The other check that you might want to do before you buy a car is an HPI check (Hire Purchase Investigation), whilst HPI was the first company to offer such vehicle checks now many companies do including both the AA and RAC, these HPI checks and HPI equivalent checks typically cost £10 or cheaper, anyone can pay to have an HPI check against any vehicle, you donít have to have reasonable cause.
An HPI check or equivalent check will tell the person paying for the check if the car has ever been written off by an insurance company, this is important to know because if you are buying a car then you want to make sure that the car has not been written off and then badly repaired and the seller is now trying to offload a damaged and potentially dangerous car, a car that has been written off and repaired by a reputable garage may be perfectly safe and the car put back on the road, but it will never have the resale value as a similar car that was not involved in an accident and it may be difficult to insure the car even if it has been fully repaired.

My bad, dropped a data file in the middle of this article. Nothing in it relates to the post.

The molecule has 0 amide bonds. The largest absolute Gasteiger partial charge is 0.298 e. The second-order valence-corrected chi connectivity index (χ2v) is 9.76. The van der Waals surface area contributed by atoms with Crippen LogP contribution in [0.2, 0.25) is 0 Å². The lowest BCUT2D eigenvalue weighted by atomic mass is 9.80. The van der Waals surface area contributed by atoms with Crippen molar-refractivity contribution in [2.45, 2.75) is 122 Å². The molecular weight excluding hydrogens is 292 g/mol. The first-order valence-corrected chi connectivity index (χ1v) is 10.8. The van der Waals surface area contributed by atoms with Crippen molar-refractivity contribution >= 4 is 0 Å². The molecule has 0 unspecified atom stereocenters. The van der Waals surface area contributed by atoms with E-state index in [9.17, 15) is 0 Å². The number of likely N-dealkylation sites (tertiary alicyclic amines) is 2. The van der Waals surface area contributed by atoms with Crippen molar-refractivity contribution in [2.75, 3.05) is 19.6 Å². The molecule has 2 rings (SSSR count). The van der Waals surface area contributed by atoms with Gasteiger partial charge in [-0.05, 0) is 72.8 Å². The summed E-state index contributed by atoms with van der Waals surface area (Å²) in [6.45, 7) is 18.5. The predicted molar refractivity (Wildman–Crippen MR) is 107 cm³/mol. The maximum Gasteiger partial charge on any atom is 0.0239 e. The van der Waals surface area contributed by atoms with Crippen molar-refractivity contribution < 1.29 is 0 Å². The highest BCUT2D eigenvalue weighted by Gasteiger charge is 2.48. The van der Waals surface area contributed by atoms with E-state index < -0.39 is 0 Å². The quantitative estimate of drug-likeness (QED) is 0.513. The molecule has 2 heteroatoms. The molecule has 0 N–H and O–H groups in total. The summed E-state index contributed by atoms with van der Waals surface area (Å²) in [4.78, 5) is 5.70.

An HPI or equivalent vehicle check will also tell the person buying the check if there is any finance on the car, this is important to know because if you are thinking of buying a car then you cannot legally buy a car that has finance on it because it can only be sold by the owner and thatís the finance company, if someone rents a car and tries to sell it to you or has a car lease and tries to sell the car to you or has purchased the car and is making monthly loan repayments and tries to sell you the car or has a loan against the car and tries to sell you the car, these are all cases where the person selling you the car is not the owner, this is fraud and if you buy the car from a fraudulent seller you have not actually purchased the car and the car still belongs to the finance company.